Page 712 - Week 03 - Tuesday, 5 April 2022

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Elder and Heritage Council member Caroline Hughes. This is such important work and, while we have a long way to go, and further to go, I am committed to walking this journey in recognising, celebrating and protecting our First Nations heritage.

As we engage with First Nations heritage, we must confront the reality that colonisation has triggered a process of dispossession, of destruction of cultural connection and of systemic discrimination that continues to this day. We must ensure that our engagement with heritage does not continue the process of denial of the experience of our First Nations people but works to contribute to the healing process, rather than reinforce intergenerational trauma.

This means working with groups such as the Dhawura Ngunnawal Caring for Country Committee to ensure our heritage laws and approach appropriately recognise the role of traditional custodians and ensure that understanding and responding to First Nations cultural heritage are front and centre in our approach. It means working with traditional owners to ensure that our cultural heritage protections reflect contemporary understanding and are a positive contribution to our reconciliation journey.

While this journey is long, we have knowledge and progress that we can share. As one example, I was proud to see that the draft planning bill in the ACT substantively elevates the traditional owners of this country we meet on, the Ngunnawal people.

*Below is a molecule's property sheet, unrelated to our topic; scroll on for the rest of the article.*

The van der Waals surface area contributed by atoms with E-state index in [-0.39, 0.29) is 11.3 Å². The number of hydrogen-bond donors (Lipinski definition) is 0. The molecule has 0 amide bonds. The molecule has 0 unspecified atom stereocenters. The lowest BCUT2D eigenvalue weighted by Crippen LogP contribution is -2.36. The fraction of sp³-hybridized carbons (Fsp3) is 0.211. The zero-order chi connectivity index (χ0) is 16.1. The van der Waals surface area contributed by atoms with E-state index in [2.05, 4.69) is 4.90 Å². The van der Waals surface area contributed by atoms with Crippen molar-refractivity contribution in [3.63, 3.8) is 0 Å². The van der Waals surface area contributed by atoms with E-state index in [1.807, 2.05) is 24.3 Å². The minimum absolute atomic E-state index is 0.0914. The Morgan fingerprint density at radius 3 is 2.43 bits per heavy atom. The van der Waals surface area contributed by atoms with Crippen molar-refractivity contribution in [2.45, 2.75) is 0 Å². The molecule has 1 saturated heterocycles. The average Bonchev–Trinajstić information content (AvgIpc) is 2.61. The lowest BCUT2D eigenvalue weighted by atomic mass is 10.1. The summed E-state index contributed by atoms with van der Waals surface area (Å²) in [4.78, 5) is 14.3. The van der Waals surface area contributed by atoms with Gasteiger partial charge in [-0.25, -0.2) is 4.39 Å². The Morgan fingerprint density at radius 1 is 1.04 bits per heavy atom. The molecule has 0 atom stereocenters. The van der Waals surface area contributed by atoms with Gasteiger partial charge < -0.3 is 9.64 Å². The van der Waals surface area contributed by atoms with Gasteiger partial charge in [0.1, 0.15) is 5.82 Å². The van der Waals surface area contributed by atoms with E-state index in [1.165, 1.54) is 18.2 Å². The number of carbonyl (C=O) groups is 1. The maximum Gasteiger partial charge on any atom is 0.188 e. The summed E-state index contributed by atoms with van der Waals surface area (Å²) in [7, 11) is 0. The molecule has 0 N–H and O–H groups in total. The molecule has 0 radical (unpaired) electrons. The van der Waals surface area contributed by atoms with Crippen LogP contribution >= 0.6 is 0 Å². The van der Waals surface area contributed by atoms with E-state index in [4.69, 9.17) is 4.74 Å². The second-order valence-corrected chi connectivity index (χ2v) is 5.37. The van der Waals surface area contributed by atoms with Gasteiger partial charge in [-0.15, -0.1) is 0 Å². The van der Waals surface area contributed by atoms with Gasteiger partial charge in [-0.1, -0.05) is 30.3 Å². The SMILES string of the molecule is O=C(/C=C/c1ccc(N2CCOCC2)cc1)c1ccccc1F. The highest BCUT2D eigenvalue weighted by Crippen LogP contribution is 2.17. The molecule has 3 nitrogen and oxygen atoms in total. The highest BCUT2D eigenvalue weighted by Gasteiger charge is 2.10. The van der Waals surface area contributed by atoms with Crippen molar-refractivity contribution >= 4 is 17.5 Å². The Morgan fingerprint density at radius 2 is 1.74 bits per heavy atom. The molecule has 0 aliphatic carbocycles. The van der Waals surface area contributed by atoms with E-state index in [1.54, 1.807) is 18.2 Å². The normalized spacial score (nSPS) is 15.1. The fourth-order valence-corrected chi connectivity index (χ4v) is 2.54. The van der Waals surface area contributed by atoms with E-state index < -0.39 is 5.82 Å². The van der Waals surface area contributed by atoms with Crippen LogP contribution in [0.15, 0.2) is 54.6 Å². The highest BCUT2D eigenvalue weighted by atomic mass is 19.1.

We are not alone; change is happening across the country. Last week I participated in a national ministerial roundtable on improving protections for Aboriginal and Torres Strait Islander heritage, which was co-chaired by the First Nations Heritage Protection Alliance. Initiated by the tragedy which occurred nearly two years ago—the destruction by Rio Tinto of Juukan Gorge, a vital piece of living heritage of the Puutu Kunti Kurrama and Pinikura people and 46,000-year-old evidence of the link between all Australians and this land—this meeting brought together people from across the country to progress discussions to modernise and strengthen First Nations cultural heritage protections. It was heartening to see the unified commitment to this work from all ministers and jurisdictions across Australia, and the ACT will continue to engage in this important work.

Going back to the Heritage Festival, another thing that gets me excited is its potential to leverage significant tourism and economic benefits. Events such as this help visitors and locals to understand and appreciate others’ cultural heritage. I recently learned that research conducted by Tourism Australia found that “rich history and heritage” was the fourth most important factor for the domestic market when choosing a holiday destination, and the sixth most important for international markets.

The festival provides a platform for small businesses—for example, Endangered Heritage, Localjinni and other tour operators—and community groups to prosper. Awareness of services and products as well as gaining new members to community groups are positive legacies.

Last year the ACT government brought on the heritage-listed Mercure hotel, established in 1927, as a partner. As the accommodation sector continues to recover,

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